He’d taken the envelope out of his pocket too many times. It was bent and folded, wrinkled and stained. He held it up to the light bulb of one more tacky lamp in one more orange shag carpeted hotel room and once again tried to read just a single word of the dark shadows of ink.
But it wasn’t his to open.
He stuffed it back in the leather of his coat, cursed and poured another drink. Kept to the curtained dim of the room while the sun made its cross of the sky.
When night came, he drove endless highways. Headlights cut into dark. When the pain allowed he looked at maps, studied newspapers, sometimes surfed the web in libraries long after the patrons were safe in their beds. When it didn’t, he held too tight to the bottle, had to be careful to not break it in his fingers and he chewed on bitter, stolen pills of morphine.
The letter burned when he held it in his fingers. It weighed him down. It was a penance that he never asked for, never accepted. Never wanted. He’d given all that he was. He’d lost everything that truly mattered.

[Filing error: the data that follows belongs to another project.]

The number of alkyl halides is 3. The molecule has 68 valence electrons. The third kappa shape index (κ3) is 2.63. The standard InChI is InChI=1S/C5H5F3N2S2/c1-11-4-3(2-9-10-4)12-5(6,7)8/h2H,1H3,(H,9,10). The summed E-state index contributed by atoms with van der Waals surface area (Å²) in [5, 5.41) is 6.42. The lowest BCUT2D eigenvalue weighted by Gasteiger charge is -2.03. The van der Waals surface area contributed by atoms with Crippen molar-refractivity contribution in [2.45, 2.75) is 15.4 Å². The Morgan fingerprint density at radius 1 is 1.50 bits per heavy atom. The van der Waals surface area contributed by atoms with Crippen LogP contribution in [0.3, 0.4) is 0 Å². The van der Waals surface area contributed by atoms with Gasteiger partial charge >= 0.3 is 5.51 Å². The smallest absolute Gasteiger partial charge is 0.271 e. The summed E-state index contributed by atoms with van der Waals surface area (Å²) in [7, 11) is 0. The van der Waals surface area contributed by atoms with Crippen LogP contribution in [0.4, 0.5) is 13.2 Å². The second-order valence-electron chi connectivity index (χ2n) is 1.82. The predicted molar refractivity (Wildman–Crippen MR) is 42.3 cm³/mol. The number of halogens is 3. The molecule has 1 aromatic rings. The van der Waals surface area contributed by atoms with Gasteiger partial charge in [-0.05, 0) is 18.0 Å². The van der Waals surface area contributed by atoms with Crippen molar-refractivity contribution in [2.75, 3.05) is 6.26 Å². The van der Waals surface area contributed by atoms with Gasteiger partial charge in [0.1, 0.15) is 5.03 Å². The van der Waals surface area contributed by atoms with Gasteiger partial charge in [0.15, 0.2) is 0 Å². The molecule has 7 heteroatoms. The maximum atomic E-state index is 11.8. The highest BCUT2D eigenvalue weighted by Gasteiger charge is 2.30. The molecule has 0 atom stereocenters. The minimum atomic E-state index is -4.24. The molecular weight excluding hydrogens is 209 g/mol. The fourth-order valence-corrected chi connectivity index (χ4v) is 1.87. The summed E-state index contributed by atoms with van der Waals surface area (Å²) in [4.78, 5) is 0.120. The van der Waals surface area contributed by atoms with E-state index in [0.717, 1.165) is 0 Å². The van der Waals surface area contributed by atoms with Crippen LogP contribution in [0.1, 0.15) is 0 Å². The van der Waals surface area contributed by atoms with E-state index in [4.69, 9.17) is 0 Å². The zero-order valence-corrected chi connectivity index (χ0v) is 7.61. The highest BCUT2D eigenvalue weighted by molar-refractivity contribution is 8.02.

The goal, the finish line, the touchdown … the win. All of it, gone. And the simple fact that he had survived meant nothing. Nothing at all.
He peeled back the bandage under harsh fluorescent light. A groan that turned to a growl as he poured a bottle of hydrogen peroxide mixed with mystical herbs over his chest. His eyes flashed gold and blood swirled with the water that ran from the bathtub’s faucet down the drain.
Who knew a dragon’s bite would be poisonous. That it would hurt so fucking much.
He stood on the porch for hours before finally raising his hand to the door. Dressed in black, only the moonlight pale of his face gave away his presence. Below zero temperature made him stiff. He could be a statue wrapped in leather, his collar up, no breath clouded from his mouth. The cold made the pain in his chest feel like frostbite and knives.
A patch over one eye and the thick sweater didn’t hide his size. The boy had grown into a man.
Angel handed Xander the folded envelope from Spike with deliberate slowness. Having only one eye didn’t shadow the surprise and it didn’t shield Angel from the palpable scorn.
Xander looked at the name written on the paper and shut the door. The brief glimpse of light and the licking dance of warm air disappeared past Angel and he stood, once again, alone in the dark. Angel turned to leave, his purpose fulfilled. He was done, empty. It was over.
Two steps to the sidewalk and Angel heard his name again. Twice now, since the end of time.
Xander stood in the doorway, light spilled around him. His dark brown eye glittered and the back of one hand wiped a cheek.